LONDON -- When your team back home has just traded for Dwight Howard, managed to acquire Steve Nash before that and swings both of those blockbusters without surrendering Pau Gasol, you can put up with some annoyances.
So Kobe Bryant wasn't about to complain about his scoreless second half or the 16 consecutive questions afterward -- yes, 16 in a row -- that had nothing to do with the gold-medal game that Bryant and the rest of Team USA had just reached.
For your scorebooks at home: Make that 18 more 3-pointers for the United States, 16 straight Dwight queries for Kobe in the mixed zone before a single mention of these Olympics and a 109-83 shredding of Manu Ginobili and the rest of his Argentinian "brothers," as Andres Nocioni describes the group, that have caused so much trouble for USA Basketball since this rivalry began a decade ago in Indianapolis.
That's a Friday to truly be thankful for the thirtysomething wearing No. 10.
"Sometimes," Bryant excitedly told ESPN.com, "things just tend to work out."
Things are suddenly going better for Bryant than anyone on this trip, with a second straight gold medal just one win away and the promise of big things looming in Lakerland when he and an openly happy (and clearly relieved-to-be-staying) Pau Gasol return to their day jobs after Sunday's showdown in the Olympic final.
Yet it should be noted that LeBron James and Kevin Durant unmistakably grumpy as they were when asked to weigh in on Kobe's windfall, didn't let the news that the Lakers have stolen someone else's star for the umpteenth time in franchise history interfere with their London mission, even if the Howard blockbuster did overshadow much of Friday's basketball at the O2 Arena.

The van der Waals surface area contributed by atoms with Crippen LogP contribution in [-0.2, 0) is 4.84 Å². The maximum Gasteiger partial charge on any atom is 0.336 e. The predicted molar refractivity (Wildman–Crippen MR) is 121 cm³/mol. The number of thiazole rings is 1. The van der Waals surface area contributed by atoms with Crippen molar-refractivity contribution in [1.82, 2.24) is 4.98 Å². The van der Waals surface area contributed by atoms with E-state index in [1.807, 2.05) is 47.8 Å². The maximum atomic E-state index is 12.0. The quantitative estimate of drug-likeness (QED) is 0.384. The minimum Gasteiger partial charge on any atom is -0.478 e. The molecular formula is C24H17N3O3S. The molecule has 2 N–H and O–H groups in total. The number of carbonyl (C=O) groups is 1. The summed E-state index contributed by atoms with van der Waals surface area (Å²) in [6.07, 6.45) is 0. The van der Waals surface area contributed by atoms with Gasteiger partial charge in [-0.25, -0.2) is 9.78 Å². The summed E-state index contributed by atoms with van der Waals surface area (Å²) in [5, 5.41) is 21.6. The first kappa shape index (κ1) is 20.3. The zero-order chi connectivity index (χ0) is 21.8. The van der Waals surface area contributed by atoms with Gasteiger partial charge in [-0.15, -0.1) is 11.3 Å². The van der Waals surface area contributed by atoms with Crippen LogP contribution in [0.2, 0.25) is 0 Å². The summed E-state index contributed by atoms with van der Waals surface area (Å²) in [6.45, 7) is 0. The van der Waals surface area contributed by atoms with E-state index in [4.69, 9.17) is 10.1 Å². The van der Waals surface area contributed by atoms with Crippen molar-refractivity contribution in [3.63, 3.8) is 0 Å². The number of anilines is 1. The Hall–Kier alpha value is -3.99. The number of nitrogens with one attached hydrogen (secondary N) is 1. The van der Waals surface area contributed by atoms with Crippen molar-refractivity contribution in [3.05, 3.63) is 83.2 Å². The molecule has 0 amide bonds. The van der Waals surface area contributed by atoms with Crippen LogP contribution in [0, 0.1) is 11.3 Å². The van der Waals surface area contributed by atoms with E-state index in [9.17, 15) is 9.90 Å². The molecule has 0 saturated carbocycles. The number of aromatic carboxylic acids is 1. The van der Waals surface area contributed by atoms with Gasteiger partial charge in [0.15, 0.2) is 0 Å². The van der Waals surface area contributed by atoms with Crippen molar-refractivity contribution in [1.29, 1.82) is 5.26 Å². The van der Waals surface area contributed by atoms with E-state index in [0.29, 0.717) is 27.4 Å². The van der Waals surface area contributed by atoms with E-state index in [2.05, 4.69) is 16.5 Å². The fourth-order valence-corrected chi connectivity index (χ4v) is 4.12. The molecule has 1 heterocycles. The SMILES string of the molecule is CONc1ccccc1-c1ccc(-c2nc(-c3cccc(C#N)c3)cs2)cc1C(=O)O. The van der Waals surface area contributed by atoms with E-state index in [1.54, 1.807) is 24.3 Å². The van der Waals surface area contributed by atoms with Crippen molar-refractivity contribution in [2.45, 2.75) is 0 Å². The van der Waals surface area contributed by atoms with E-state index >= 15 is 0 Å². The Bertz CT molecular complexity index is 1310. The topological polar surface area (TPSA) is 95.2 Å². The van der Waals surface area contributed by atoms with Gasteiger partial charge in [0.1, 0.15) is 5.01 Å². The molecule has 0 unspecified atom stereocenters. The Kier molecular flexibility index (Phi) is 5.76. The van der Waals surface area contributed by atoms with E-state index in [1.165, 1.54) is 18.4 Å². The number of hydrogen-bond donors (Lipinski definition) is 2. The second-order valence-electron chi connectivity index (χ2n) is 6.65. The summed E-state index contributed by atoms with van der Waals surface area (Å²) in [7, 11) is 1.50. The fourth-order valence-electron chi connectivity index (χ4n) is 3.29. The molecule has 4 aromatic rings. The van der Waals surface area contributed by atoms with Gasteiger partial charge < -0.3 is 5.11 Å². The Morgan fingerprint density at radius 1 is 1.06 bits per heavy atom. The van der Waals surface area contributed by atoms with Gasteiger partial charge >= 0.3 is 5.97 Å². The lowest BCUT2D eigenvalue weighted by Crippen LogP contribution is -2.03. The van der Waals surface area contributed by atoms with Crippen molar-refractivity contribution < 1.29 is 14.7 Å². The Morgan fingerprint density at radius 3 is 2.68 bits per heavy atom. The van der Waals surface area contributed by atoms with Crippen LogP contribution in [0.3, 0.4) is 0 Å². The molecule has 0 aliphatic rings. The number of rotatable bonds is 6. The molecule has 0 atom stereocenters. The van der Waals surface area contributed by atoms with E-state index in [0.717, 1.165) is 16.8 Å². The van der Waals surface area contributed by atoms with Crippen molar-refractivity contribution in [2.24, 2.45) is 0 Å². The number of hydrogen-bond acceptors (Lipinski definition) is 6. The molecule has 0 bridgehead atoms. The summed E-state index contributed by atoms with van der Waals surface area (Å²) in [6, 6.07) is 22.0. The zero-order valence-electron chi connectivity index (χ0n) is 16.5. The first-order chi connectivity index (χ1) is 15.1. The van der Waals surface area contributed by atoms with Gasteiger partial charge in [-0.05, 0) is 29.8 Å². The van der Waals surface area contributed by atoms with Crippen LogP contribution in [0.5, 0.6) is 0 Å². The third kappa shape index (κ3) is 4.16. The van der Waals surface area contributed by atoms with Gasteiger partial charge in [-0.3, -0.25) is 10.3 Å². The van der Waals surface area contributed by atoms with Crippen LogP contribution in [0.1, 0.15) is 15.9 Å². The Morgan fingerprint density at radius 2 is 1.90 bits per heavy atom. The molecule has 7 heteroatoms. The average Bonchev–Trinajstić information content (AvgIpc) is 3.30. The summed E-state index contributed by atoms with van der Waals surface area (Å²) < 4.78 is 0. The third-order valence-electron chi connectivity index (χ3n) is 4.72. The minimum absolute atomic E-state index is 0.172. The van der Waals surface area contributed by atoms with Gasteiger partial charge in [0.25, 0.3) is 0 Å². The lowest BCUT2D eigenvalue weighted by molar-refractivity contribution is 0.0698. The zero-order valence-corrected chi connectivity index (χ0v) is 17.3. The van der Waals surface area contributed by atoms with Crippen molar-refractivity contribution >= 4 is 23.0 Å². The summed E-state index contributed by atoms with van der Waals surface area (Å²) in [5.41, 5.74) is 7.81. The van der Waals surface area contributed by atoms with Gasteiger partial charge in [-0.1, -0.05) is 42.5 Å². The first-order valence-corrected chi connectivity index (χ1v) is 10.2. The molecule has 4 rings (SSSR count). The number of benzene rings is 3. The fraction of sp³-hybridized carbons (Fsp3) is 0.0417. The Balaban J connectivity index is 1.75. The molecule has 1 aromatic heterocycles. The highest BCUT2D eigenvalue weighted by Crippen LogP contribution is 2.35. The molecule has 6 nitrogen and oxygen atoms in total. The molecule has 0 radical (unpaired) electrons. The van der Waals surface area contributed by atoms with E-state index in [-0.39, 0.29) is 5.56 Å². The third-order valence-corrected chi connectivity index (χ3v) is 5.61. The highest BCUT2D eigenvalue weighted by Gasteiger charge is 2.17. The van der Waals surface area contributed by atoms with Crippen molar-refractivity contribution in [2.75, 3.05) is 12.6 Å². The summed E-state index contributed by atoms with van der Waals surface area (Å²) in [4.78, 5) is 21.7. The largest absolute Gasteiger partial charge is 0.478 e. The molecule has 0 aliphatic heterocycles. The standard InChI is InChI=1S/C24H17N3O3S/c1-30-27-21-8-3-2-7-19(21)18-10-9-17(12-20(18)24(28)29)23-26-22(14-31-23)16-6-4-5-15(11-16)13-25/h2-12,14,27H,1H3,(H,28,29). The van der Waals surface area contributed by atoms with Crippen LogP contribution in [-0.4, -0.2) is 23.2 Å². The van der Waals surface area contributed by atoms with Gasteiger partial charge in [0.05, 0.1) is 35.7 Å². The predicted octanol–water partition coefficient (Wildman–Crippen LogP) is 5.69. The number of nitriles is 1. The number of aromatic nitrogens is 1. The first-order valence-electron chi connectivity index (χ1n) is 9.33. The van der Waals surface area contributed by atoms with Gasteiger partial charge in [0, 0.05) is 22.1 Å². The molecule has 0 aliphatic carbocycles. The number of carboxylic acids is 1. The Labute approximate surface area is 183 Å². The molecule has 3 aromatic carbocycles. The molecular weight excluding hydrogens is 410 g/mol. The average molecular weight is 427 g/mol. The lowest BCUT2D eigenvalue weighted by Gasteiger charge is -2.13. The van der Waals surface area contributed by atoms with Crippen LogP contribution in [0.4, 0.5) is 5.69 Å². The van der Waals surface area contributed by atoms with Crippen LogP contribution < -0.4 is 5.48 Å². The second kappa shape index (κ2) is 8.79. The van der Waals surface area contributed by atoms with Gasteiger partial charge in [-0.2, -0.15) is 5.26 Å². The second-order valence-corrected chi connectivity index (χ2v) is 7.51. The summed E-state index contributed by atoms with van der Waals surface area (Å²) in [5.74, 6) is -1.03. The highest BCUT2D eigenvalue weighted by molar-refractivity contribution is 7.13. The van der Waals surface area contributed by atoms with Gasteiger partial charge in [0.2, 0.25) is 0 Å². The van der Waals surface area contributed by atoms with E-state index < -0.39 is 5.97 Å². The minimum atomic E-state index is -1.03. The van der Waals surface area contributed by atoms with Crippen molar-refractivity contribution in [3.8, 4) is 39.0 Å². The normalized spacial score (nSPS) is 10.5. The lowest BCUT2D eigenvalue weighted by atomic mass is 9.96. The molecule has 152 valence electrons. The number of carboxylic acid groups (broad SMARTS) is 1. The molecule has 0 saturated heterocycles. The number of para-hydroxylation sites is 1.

James was at his bruising best yet again, with 18 points, seven rebounds and seven assists in 28 minutes. Durant combined with Carmelo Anthony for half of those 18 triples. And the proud Ginobili, who was likewise subjected to a 13-point first half from Bryant, could only walk away praising a program that looks so much different than it did way back in 2002 in Indy, where Argentina became the first country to beat the United States with NBA players at FIBA's 2002 World Championship.
The Argentines followed that up with a semifinal victory over Team USA at the 2004 Olympics, leading to the gold medal that made Manu and Co. forever heroes in their homeland. But they've lost two straight Olympic semifinal showdowns with the Yanks now and have never felt more helpless against USAB's might after absorbing two poundings from them just this week by a combined 53 points.
"They are masters, phenomenal, they play over the basket," Argentina swingman Carlos Delfino said. "When they are [hot], they are unbeatable."
Said Ginobili: "When they start hitting those 3-pointers and they keep grabbing every rebound, it becomes impossible."
So what could derail Team USA, four years after Beijing, in Sunday's gold-medal rematch with Espana and a Pau unburdened at last after two years of constant trade speculation? Spain's considerable size advantage with Gasol and brother Marc inside and LeBron forced to steal minutes at center for Mike Krzyzewski's small-ballers? The mildly sprained ankle Russell Westbrook suffered in this win that threatens to sideline him for Sunday's title game? Or perhaps the hard-to-restrain confidence that this week actually prompted Anthony to proclaim that "we don't have no weaknesses" with cameras rolling, tape recorders on and pens out?